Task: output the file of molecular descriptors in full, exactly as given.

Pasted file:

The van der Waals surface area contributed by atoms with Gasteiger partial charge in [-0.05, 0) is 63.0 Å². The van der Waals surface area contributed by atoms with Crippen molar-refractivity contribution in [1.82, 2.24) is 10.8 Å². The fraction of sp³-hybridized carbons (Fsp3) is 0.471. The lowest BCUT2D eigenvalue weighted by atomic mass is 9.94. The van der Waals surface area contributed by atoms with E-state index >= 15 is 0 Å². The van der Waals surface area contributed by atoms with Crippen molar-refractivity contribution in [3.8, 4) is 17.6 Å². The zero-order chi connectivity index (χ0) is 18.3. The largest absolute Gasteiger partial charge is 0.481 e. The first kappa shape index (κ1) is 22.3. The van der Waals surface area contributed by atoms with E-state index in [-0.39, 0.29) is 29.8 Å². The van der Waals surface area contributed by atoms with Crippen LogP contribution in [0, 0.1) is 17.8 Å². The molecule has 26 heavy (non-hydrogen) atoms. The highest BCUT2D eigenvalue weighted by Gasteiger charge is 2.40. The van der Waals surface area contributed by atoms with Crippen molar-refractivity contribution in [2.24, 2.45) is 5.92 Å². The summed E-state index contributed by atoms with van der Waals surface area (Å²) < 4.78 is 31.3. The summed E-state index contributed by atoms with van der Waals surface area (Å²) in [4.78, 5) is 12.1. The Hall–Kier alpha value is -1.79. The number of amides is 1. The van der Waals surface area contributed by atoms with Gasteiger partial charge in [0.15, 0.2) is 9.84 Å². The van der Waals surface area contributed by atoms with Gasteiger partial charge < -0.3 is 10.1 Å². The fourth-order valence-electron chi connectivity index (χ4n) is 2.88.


The van der Waals surface area contributed by atoms with Gasteiger partial charge in [-0.05, 0) is 63.0 Å². The van der Waals surface area contributed by atoms with Crippen molar-refractivity contribution in [1.82, 2.24) is 10.8 Å². The fraction of sp³-hybridized carbons (Fsp3) is 0.471. The lowest BCUT2D eigenvalue weighted by atomic mass is 9.94. The van der Waals surface area contributed by atoms with E-state index >= 15 is 0 Å². The van der Waals surface area contributed by atoms with Crippen molar-refractivity contribution in [3.8, 4) is 17.6 Å². The zero-order chi connectivity index (χ0) is 18.3. The largest absolute Gasteiger partial charge is 0.481 e. The first kappa shape index (κ1) is 22.3. The van der Waals surface area contributed by atoms with E-state index in [-0.39, 0.29) is 29.8 Å². The van der Waals surface area contributed by atoms with Crippen LogP contribution in [0, 0.1) is 17.8 Å². The molecule has 26 heavy (non-hydrogen) atoms. The highest BCUT2D eigenvalue weighted by Gasteiger charge is 2.40. The van der Waals surface area contributed by atoms with Crippen molar-refractivity contribution in [2.24, 2.45) is 5.92 Å². The summed E-state index contributed by atoms with van der Waals surface area (Å²) < 4.78 is 31.3. The summed E-state index contributed by atoms with van der Waals surface area (Å²) in [4.78, 5) is 12.1. The Hall–Kier alpha value is -1.79. The number of amides is 1. The van der Waals surface area contributed by atoms with Gasteiger partial charge in [0.15, 0.2) is 9.84 Å². The van der Waals surface area contributed by atoms with Gasteiger partial charge < -0.3 is 10.1 Å². The fourth-order valence-electron chi connectivity index (χ4n) is 2.88.